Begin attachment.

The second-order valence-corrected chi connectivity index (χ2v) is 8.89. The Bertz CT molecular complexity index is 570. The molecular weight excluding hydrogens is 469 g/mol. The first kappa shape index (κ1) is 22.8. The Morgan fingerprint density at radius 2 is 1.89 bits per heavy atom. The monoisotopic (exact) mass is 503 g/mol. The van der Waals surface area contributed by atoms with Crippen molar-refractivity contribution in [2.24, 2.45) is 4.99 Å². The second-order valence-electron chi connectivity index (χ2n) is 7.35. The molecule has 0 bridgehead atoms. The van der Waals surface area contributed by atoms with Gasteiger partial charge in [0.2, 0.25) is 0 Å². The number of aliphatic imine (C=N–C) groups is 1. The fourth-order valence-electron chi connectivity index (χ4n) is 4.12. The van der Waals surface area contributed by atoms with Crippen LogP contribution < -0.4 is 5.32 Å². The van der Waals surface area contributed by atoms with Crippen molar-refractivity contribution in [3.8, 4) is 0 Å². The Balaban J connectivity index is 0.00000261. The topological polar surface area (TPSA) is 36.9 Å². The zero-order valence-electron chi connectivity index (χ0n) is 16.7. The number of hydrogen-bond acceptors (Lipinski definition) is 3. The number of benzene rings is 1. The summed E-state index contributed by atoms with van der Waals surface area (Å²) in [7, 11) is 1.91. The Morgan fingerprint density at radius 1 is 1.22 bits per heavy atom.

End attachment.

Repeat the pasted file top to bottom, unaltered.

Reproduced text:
The second-order valence-corrected chi connectivity index (χ2v) is 8.89. The Bertz CT molecular complexity index is 570. The molecular weight excluding hydrogens is 469 g/mol. The first kappa shape index (κ1) is 22.8. The Morgan fingerprint density at radius 2 is 1.89 bits per heavy atom. The monoisotopic (exact) mass is 503 g/mol. The van der Waals surface area contributed by atoms with Crippen molar-refractivity contribution in [2.24, 2.45) is 4.99 Å². The second-order valence-electron chi connectivity index (χ2n) is 7.35. The molecule has 0 bridgehead atoms. The van der Waals surface area contributed by atoms with Gasteiger partial charge in [0.2, 0.25) is 0 Å². The number of aliphatic imine (C=N–C) groups is 1. The fourth-order valence-electron chi connectivity index (χ4n) is 4.12. The van der Waals surface area contributed by atoms with Crippen LogP contribution < -0.4 is 5.32 Å². The van der Waals surface area contributed by atoms with Crippen molar-refractivity contribution in [3.8, 4) is 0 Å². The Balaban J connectivity index is 0.00000261. The topological polar surface area (TPSA) is 36.9 Å². The zero-order valence-electron chi connectivity index (χ0n) is 16.7. The number of hydrogen-bond acceptors (Lipinski definition) is 3. The number of benzene rings is 1. The summed E-state index contributed by atoms with van der Waals surface area (Å²) in [7, 11) is 1.91. The Morgan fingerprint density at radius 1 is 1.22 bits per heavy atom.